Sep 18 - Striking miners at Lonmin's Marikana mine in South Africa accept a pay offer to end a six week-long violent strike, though some say it may not have come soon enough to prevent long-term damage to the industry. Joel Flynn reports.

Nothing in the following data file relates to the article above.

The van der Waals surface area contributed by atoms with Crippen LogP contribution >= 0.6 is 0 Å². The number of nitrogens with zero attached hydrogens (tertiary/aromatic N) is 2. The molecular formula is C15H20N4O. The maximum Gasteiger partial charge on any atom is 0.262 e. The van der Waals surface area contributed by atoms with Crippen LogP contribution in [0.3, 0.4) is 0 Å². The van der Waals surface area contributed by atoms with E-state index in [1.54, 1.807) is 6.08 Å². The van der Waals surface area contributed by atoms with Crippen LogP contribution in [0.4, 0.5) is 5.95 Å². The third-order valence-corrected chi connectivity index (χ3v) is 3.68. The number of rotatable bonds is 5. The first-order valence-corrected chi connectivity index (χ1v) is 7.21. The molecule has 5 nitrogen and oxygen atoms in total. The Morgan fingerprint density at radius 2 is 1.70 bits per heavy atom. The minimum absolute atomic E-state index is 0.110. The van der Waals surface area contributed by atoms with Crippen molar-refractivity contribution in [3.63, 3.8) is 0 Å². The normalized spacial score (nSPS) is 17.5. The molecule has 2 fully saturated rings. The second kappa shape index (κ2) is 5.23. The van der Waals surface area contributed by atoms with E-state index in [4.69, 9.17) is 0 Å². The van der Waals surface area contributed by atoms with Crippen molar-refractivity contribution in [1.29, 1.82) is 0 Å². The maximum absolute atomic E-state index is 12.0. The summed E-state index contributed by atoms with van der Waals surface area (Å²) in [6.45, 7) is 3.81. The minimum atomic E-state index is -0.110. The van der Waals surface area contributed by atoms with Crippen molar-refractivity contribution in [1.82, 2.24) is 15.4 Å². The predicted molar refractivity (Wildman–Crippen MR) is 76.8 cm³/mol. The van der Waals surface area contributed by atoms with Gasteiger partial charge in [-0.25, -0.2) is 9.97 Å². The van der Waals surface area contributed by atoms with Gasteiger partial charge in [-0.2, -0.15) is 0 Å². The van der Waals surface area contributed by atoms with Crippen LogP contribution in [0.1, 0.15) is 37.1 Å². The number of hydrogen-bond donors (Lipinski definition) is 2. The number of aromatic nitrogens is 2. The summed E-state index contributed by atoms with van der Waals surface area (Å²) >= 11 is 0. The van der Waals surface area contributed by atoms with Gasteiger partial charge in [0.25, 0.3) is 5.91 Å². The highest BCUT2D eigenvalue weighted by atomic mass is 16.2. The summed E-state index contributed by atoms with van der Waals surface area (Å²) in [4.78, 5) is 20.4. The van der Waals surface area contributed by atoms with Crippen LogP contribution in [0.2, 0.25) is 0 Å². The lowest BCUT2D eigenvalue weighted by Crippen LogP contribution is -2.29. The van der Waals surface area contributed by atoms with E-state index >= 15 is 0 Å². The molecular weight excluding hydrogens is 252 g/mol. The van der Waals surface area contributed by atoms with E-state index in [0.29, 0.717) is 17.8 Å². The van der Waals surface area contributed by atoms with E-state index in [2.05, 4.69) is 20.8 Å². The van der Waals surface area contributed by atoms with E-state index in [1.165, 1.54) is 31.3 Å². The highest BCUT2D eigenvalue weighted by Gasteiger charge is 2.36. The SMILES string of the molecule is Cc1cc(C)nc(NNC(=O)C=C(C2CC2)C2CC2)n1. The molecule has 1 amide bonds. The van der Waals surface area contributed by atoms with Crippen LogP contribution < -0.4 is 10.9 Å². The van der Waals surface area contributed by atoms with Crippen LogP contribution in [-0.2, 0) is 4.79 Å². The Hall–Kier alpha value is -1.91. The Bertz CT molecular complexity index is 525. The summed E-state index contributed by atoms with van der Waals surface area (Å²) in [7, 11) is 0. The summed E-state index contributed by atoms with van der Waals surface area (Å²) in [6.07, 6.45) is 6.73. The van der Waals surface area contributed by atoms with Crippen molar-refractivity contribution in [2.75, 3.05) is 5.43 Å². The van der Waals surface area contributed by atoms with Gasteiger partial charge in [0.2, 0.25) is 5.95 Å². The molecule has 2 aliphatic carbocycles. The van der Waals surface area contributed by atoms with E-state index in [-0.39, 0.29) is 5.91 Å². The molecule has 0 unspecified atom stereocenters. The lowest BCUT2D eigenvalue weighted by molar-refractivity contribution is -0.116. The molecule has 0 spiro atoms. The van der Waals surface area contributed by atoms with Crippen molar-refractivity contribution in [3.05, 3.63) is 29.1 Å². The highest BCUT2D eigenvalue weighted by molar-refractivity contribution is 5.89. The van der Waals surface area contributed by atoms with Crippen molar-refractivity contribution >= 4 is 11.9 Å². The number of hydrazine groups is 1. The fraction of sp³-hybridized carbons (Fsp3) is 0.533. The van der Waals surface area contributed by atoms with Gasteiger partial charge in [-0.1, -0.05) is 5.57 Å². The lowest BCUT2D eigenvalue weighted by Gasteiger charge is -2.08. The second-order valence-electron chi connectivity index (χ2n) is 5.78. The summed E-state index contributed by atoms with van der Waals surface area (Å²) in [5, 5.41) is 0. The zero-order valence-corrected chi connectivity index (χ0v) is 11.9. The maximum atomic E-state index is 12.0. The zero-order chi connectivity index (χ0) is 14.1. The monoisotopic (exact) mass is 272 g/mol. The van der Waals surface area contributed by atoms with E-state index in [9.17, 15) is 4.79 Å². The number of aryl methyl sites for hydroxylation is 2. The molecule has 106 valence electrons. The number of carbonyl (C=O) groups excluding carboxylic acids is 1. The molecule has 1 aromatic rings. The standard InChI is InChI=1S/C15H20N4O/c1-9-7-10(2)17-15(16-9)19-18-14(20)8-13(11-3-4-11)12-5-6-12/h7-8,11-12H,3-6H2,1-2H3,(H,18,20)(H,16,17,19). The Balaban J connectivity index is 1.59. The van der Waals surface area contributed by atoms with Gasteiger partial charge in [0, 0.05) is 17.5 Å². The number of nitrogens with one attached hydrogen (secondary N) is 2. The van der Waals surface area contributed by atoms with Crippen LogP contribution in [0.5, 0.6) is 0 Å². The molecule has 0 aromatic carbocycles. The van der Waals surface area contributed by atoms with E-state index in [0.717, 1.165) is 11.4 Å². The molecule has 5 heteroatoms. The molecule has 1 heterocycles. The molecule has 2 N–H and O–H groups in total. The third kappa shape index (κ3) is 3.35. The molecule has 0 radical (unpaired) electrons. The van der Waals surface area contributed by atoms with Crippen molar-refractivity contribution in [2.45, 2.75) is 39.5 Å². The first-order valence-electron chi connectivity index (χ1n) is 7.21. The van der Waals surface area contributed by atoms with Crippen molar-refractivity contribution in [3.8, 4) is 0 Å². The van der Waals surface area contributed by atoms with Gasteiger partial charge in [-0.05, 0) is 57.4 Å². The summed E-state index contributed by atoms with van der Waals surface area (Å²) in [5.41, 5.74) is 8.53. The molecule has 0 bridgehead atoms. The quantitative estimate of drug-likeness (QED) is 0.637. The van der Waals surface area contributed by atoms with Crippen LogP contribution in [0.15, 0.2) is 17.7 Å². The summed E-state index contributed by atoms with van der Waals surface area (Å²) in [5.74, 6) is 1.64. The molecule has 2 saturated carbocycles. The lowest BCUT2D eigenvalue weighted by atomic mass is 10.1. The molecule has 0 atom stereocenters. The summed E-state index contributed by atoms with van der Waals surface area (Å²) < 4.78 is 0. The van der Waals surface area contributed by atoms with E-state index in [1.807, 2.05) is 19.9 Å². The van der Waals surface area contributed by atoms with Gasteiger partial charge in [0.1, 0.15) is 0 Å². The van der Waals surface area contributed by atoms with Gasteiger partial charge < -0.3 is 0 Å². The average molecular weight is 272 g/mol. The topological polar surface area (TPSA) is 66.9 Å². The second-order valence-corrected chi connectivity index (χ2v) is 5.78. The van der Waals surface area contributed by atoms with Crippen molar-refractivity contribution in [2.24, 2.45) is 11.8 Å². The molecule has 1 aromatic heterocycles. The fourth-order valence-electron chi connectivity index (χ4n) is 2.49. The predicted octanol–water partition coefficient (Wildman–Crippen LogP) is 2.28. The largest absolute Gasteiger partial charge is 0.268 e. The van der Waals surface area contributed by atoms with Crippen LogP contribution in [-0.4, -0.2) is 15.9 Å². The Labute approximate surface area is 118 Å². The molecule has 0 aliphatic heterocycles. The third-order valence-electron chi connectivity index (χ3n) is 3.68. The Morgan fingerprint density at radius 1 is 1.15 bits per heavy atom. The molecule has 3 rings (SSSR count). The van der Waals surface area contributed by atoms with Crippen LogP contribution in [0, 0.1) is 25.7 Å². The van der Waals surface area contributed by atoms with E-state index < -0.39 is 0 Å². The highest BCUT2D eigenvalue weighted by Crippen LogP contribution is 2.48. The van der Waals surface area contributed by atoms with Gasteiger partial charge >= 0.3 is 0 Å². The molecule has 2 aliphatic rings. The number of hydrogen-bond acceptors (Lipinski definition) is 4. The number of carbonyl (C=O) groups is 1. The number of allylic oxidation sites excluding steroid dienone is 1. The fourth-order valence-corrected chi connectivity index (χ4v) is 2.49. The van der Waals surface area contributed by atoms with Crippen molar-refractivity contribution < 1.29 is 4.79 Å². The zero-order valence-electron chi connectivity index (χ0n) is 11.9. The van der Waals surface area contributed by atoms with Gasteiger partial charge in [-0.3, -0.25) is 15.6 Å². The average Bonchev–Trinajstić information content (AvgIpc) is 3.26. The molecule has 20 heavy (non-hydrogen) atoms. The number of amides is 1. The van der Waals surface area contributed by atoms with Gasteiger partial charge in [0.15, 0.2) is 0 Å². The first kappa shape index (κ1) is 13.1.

Striking miners at Lonmin's Marikana mine in South Africa have accepted a management pay rise of 22 per cent. . They say they'll return to work on Thursday after six weeks of mining sector unrest. Relief all round - but the country is still counting the cost of a crisis which left 44 miners dead and the economy damaged. In those six weeks South Africa's currency tumbled, insurance against its debt rose and investors piled out of the lucrative industry. Questions hung over the long-term viability of the precious metals industry and a return to work won't answer them all. Nick Holland is the CEO of Gold Fields, a South African gold miner. SOUNDBITE: Gold Fields CEO, Nick Holland, saying (English): "One has to look also at the drop in productivity that we've seen on the South African gold mines as they've got deeper, and the grade decline as well, the Eskom [price of electricity] increases that we've seen over the last three or four years, and that together with additional carbon taxes, royalties, you know there's a lot that's been imposed on the industry." Several other companies halted production as a result of the crisis. A swift solution was vital for a country with a major chunk of the world's pr ecious metals. Nic Brown, from Natixis, says mine owners generallly have little room for manoeuvre. SOUNDBITE: Natixis Head of Commodities Research, Nic Brown, saying (English): "At a price of $1,400 an ounce, the mining companies were barely covering their costs of production, let alone investment in new mines." South Africa's President said the strikes have cost the country over half a billion dollars. Lonmin lost 37 percent of its share price, and platinum prices jumped over 20 percent. SOUNDBITE: Natixis Head of Commodities Research, Nic Brown, saying (English): "Ultimately the way in which platinum prices are pushed higher is by reducing output, and either that is investments that don't take place in the future, or that is a shutdown of current output, and this is extremely painful process is what's playing out in South Africa at the moment." Analysts say South Africa's problems could now emerge elsewhere. Chile's copper industry - for one - operates in a similar way. The agreements reached here will reshape the industry for better or for worse. Joel Flynn, Reuters